The numbers varied somewhat when the same question was posed regarding comfort attending an indoor event. Here, 31 percent of the general population said they felt more comfortable than they did six months ago (vs. 32 percent who disagreed, and 37 percent who neither agreed nor disagreed). Among sports fans, the number who felt more comfortable with the notion of attending a sporting event now than they did six months ago, rose to 40 percent, with avid fans rising even further to 55 percent. Those who felt less comfortable now and disagreed numbered 27 percent of sports fans and 18 percent of avid fans. The number who neither agreed nor disagreed was 37 percent (general population), 33 percent (sports fans) and 27 percent (avid fans).
Would You Attend if Given Free Tickets?
Asked if given free tickets, would you attend an outdoor sporting event in the next month, 72 percent of avid fans said yes, 22 percent said no and six percent don’t know/no opinion.
Among sports fans, it was 61 percent saying yes, 29 percent no, and 20 percent don’t know/no opinion.
In December 2021, when asked the same question, the number agreeing that they would attend was 77 percent (-5 points since) for avid fans and 61 percent (same) for sports fans.
For an indoor sports event, 67 percent of avid fans and 54 percent of sports fans said they would attend. In December it was 66 percent among avid fans and 55 percent saying yes among sports fans, virtually unchanged.
Djokovic vs. Australia
Regarding tennis star Novak Djokovic being denied entry into the Australian Open because of his vaccination status, 53 percent of the general population in the U.S. agreed with that decision, with 31 percent disagreeing and 16 percent saying don’t know/no opinion. Among sports fans, 56 percent agreed while 32 percent disagreed (12 percent said don’t know/no opinion). Among avid fans the number rose to 62 percent in agreement with the denial of entry, with 25 percent disagreeing and 13 percent saying don’t know or no opinion.
Three Year Ban?
Djokovic is now facing a three-year ban from entering Australia. Asked about the three-year ban which would bar him from competing in the Open, 40 percent of the general U.S. population agreed with ban (41 percent disagreed, 19 percent don’t know, no opinion). Among sports fans it was a dead heat, with 43 percent agreed and 43 percent disagreed. For avid fans, 49 percent agreed with the ban, while 38 did not.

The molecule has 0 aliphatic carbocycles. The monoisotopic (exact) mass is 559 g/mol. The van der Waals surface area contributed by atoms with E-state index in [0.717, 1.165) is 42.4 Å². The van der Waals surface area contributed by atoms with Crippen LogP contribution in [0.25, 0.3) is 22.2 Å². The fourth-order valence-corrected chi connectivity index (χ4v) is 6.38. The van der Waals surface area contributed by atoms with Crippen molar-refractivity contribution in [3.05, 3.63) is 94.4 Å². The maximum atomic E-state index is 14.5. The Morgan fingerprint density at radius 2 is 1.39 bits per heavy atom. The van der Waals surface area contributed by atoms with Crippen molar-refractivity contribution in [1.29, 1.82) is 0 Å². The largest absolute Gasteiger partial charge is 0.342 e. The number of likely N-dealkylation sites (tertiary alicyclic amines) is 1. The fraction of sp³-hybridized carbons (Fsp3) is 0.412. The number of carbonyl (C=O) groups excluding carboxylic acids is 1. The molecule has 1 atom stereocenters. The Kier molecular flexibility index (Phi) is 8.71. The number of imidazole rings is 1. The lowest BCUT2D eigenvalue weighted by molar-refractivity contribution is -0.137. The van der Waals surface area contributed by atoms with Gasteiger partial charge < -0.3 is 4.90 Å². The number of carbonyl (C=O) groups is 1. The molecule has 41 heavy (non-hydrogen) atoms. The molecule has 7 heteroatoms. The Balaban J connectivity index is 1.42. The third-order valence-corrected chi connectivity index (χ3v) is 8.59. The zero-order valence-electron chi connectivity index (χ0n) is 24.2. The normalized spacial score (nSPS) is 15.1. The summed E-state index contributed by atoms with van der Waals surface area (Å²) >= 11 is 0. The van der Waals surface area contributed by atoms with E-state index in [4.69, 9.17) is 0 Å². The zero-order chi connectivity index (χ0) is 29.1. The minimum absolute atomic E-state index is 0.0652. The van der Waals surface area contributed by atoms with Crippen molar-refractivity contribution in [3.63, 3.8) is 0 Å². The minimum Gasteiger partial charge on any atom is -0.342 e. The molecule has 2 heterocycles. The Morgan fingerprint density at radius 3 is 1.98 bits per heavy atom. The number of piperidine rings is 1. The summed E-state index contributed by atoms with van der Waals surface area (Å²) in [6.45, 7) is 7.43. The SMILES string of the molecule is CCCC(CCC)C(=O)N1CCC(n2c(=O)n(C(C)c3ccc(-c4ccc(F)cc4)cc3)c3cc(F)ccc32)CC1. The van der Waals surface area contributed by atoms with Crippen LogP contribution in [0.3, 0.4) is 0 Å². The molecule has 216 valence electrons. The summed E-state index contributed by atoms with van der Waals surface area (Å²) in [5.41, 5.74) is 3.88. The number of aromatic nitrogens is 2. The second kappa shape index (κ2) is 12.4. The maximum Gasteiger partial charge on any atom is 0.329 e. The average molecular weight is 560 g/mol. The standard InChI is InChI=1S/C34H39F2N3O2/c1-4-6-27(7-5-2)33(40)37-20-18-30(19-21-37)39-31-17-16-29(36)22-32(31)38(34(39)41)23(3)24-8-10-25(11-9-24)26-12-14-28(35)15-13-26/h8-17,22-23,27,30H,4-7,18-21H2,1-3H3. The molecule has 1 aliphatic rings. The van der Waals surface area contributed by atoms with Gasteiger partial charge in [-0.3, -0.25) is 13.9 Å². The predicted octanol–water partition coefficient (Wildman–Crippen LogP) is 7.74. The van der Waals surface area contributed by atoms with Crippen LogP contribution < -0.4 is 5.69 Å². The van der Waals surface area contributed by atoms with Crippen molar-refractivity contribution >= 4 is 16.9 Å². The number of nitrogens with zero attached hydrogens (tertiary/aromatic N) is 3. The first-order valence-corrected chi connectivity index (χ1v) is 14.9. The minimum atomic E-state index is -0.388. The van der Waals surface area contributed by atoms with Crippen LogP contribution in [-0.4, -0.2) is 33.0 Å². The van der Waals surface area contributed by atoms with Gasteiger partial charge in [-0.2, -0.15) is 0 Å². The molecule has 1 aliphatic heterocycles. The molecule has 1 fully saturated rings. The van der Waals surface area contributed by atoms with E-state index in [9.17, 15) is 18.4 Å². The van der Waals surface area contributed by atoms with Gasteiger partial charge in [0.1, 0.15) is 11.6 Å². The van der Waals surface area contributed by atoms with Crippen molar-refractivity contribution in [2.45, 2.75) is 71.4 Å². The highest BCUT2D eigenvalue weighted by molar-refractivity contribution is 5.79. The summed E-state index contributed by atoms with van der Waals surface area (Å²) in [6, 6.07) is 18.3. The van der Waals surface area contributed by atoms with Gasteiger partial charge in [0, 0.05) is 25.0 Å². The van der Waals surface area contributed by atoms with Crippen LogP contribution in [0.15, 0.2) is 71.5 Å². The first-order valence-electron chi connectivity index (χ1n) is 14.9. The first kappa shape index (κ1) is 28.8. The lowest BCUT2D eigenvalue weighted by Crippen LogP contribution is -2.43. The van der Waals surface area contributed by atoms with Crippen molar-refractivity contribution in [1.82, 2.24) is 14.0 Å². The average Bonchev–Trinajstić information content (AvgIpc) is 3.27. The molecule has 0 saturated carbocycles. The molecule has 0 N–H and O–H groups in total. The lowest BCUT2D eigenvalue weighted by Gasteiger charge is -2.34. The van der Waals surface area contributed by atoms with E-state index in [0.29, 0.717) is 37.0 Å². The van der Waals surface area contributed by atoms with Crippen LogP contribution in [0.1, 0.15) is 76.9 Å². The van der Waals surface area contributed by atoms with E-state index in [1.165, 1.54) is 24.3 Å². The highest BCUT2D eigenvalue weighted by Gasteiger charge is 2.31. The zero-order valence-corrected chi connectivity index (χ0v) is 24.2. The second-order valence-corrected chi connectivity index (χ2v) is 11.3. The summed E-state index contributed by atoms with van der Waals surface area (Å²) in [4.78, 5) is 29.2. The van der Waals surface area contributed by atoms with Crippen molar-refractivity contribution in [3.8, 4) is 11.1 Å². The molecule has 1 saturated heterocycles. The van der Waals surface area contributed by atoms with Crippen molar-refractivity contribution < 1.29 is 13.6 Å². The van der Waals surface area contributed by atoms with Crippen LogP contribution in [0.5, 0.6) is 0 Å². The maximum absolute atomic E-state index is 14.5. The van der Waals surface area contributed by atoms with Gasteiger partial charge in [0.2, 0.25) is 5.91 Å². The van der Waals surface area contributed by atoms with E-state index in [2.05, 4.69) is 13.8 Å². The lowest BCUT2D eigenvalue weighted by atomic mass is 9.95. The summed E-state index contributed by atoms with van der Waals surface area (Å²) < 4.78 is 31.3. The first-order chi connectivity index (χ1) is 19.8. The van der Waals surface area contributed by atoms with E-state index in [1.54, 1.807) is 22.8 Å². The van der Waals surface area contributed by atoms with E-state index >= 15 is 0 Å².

Asked if he should be allowed into the French Open (Roland Garros) this May even though French entry rules require vaccination, 41 percent of the general U.S. population said no, while 38 percent yes (21 percent don’t know/no opinion).
Among sports fans, 39 percent said he should not be allowed to compete in the French Open, while 46 percent said yes he should (15 percent don’t know/no opinion). For avid fans, there was a decrease in those would move to have Djokovic disallowed (34 percent) and an increase in those who said he should be allowed to play (55 percent) with 11 percent saying they did not know or held no opinion.
“Mr. Djokovic distracted from a world class tennis tournament,” said Charles Grantham, Director of the Center for Sport Management within Seton Hall’s Stillman School of Business, which sponsors the Poll. “Nations and sports organizations need to be on the same page, well in advance, for any pending sporting tournament to avoid a repeat of what happened in Australia.”
Questions with charted breakdowns in an online version of this release may be found at http://blogs.shu.edu/sportspoll/
About the Poll
The Seton Hall Sports Poll, conducted regularly since 2006, is performed by the Sharkey Institute within the Stillman School of Business. This poll was conducted online by YouGov Plc. using a national representative sample weighted according to gender, age, ethnicity, education, income and geography, based on U.S. Census Bureau figures. Respondents were selected from YouGov’s opt-in panel to be representative of all U.S residents. This poll release conforms to the Standards of Disclosure of the National Council on Public Polls. The Seton Hall Sports Poll has been chosen for inclusion in iPoll by Cornell’s Roper Center for Public Opinion Research and its findings have been published everywhere from USA Today, ESPN, The New York Times, Washington Post, AP, and Reuters to CNBC, NPR, Yahoo Finance, Fox News and many points in between.